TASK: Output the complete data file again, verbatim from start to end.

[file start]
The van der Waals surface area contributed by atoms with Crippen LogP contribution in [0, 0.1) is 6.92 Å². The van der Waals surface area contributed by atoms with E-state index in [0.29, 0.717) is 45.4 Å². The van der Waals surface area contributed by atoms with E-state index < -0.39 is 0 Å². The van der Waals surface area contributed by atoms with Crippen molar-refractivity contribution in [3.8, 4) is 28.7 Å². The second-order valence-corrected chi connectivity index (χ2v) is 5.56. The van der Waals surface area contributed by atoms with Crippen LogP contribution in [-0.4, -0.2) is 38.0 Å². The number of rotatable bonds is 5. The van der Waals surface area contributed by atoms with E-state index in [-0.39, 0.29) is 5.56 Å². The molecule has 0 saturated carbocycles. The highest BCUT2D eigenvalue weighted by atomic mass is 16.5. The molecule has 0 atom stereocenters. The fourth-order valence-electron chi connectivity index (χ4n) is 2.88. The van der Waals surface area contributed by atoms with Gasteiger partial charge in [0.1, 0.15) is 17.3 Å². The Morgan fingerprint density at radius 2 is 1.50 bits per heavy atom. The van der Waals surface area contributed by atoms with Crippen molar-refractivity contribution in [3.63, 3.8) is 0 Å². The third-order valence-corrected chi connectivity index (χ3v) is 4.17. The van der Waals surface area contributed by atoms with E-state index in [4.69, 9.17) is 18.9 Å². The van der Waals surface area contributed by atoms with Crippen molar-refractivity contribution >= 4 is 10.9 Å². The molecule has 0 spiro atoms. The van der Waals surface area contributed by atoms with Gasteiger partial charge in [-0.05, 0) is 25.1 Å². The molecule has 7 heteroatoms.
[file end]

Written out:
The van der Waals surface area contributed by atoms with Crippen LogP contribution in [0, 0.1) is 6.92 Å². The van der Waals surface area contributed by atoms with E-state index in [0.29, 0.717) is 45.4 Å². The van der Waals surface area contributed by atoms with E-state index < -0.39 is 0 Å². The van der Waals surface area contributed by atoms with Crippen molar-refractivity contribution in [3.8, 4) is 28.7 Å². The second-order valence-corrected chi connectivity index (χ2v) is 5.56. The van der Waals surface area contributed by atoms with Crippen LogP contribution in [-0.4, -0.2) is 38.0 Å². The number of rotatable bonds is 5. The van der Waals surface area contributed by atoms with E-state index in [-0.39, 0.29) is 5.56 Å². The molecule has 0 saturated carbocycles. The highest BCUT2D eigenvalue weighted by atomic mass is 16.5. The molecule has 0 atom stereocenters. The fourth-order valence-electron chi connectivity index (χ4n) is 2.88. The van der Waals surface area contributed by atoms with Gasteiger partial charge in [0.1, 0.15) is 17.3 Å². The Morgan fingerprint density at radius 2 is 1.50 bits per heavy atom. The van der Waals surface area contributed by atoms with Crippen molar-refractivity contribution in [3.63, 3.8) is 0 Å². The third-order valence-corrected chi connectivity index (χ3v) is 4.17. The van der Waals surface area contributed by atoms with E-state index in [4.69, 9.17) is 18.9 Å². The van der Waals surface area contributed by atoms with Crippen molar-refractivity contribution >= 4 is 10.9 Å². The molecule has 0 spiro atoms. The van der Waals surface area contributed by atoms with Gasteiger partial charge in [-0.05, 0) is 25.1 Å². The molecule has 7 heteroatoms.